Understanding and reconciling conflicting objectives
What we do
In today’s competitive environment, organisations focus on the detailed analysis of each campaign they run and base future activity on the results. Some go further and allocate a cost against every response they get, so why is there a need to add to this careful, considered process?
At Town & Town we believe that if the only way to get responses is to constantly run promotions and money saving offers, then the marketing effort has only been successful in a limited way. To truly assess the effectiveness of the current creative work, one needs to look more closely at the brand building component to see whether a bank of goodwill (creative capital) is being created with your customers or eroded.
Good creative work can do more than just sell products and services; it goes beyond a bigger and brighter banner, a larger and more aggressive discount or cash incentive for customers to use your products or services. Truly effective creative can be a key component in building a loyal customer base. With our background and wide experience in creative service provision, we can assess the effectiveness of your creative output and measure it against your competitors.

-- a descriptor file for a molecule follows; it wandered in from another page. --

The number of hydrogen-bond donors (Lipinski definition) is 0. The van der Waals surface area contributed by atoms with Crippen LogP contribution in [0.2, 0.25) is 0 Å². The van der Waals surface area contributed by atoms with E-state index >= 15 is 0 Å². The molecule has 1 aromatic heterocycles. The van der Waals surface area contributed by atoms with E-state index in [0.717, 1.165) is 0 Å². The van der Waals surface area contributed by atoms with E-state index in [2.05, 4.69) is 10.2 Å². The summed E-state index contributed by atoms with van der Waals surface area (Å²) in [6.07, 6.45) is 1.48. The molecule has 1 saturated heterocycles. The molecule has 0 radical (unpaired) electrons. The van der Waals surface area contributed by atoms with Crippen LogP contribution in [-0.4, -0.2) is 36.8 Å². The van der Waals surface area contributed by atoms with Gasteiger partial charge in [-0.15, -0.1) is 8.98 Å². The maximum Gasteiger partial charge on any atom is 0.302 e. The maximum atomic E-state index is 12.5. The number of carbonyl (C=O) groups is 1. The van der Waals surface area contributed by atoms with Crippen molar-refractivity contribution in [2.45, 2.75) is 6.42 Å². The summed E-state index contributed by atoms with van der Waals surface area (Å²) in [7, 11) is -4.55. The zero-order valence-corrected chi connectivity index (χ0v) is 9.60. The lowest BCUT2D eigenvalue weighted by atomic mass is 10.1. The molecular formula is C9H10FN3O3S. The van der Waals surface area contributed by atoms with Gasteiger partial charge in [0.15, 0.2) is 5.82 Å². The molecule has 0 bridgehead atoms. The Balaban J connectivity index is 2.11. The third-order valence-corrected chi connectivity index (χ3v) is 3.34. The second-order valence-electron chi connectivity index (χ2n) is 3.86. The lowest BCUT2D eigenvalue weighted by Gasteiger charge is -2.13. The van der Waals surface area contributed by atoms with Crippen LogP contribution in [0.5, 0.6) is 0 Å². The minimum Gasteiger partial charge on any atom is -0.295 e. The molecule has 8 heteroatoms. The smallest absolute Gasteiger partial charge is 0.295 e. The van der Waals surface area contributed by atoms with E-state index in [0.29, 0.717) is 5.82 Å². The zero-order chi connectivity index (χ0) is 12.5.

Here’s a situation you may find familiar…
Sophie was taken aback by the call from her old friend from Uni. Was her company really offering such big discounts to customers that it looked like it was giving the product away, or worse still, going out of business? She called a meeting of her fellow VPs, and didn’t like what she was hearing. Job offers rejected, sales figures down, the bank asking difficult questions, and her CEO worrying about new legislation on handling customer data. Some clear thinking was required.
Finding a solution
Bringing in an independent adviser was the obvious solution – someone with an unbiased view who could offer a completely objective approach to the problem. A full report quickly alerted Sophie to the best way forward, involving a complete rethink of the company’s marketing policy and a move away from aggressive discounting. A programme of brand rebuilding was undertaken with the emphasis on quality over value.
With the right creative approach and a more long-term view in the marketing department, Sophie’s company was soon back on track. Greater brand loyalty and improved consumer perceptions filtered through to the employees in the form of increased confidence and higher levels of job satisfaction, and big discounts quickly became a thing of the past.